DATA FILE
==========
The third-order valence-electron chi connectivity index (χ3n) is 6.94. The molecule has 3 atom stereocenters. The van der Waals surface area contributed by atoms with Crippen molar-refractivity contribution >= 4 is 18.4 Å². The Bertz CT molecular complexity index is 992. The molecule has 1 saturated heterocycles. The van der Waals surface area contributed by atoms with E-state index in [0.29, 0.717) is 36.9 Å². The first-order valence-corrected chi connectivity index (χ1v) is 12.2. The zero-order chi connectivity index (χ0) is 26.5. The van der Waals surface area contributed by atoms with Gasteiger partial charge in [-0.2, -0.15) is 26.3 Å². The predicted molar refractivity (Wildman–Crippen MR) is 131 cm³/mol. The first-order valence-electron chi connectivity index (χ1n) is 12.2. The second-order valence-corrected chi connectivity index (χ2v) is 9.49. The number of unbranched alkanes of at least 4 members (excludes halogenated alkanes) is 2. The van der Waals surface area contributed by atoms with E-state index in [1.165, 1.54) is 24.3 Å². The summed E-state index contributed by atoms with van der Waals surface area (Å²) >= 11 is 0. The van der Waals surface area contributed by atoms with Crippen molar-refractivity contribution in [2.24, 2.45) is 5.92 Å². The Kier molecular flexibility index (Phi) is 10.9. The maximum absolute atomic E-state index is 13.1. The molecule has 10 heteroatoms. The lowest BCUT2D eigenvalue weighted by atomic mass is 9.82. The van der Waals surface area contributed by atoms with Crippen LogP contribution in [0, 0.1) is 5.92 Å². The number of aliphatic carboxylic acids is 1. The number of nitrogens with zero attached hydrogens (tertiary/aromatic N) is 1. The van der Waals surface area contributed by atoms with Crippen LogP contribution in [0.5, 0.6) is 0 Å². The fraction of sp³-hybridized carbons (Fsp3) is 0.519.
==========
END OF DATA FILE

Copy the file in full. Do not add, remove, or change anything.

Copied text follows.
The third-order valence-electron chi connectivity index (χ3n) is 6.94. The molecule has 3 atom stereocenters. The van der Waals surface area contributed by atoms with Crippen molar-refractivity contribution >= 4 is 18.4 Å². The Bertz CT molecular complexity index is 992. The molecule has 1 saturated heterocycles. The van der Waals surface area contributed by atoms with E-state index in [0.29, 0.717) is 36.9 Å². The first-order valence-corrected chi connectivity index (χ1v) is 12.2. The zero-order chi connectivity index (χ0) is 26.5. The van der Waals surface area contributed by atoms with Gasteiger partial charge in [-0.2, -0.15) is 26.3 Å². The predicted molar refractivity (Wildman–Crippen MR) is 131 cm³/mol. The first-order valence-electron chi connectivity index (χ1n) is 12.2. The second-order valence-corrected chi connectivity index (χ2v) is 9.49. The number of unbranched alkanes of at least 4 members (excludes halogenated alkanes) is 2. The van der Waals surface area contributed by atoms with E-state index in [1.165, 1.54) is 24.3 Å². The summed E-state index contributed by atoms with van der Waals surface area (Å²) >= 11 is 0. The van der Waals surface area contributed by atoms with Crippen molar-refractivity contribution in [2.24, 2.45) is 5.92 Å². The Kier molecular flexibility index (Phi) is 10.9. The maximum absolute atomic E-state index is 13.1. The molecule has 10 heteroatoms. The lowest BCUT2D eigenvalue weighted by atomic mass is 9.82. The van der Waals surface area contributed by atoms with Crippen LogP contribution in [0, 0.1) is 5.92 Å². The number of aliphatic carboxylic acids is 1. The number of nitrogens with zero attached hydrogens (tertiary/aromatic N) is 1. The van der Waals surface area contributed by atoms with Crippen LogP contribution in [0.5, 0.6) is 0 Å². The fraction of sp³-hybridized carbons (Fsp3) is 0.519.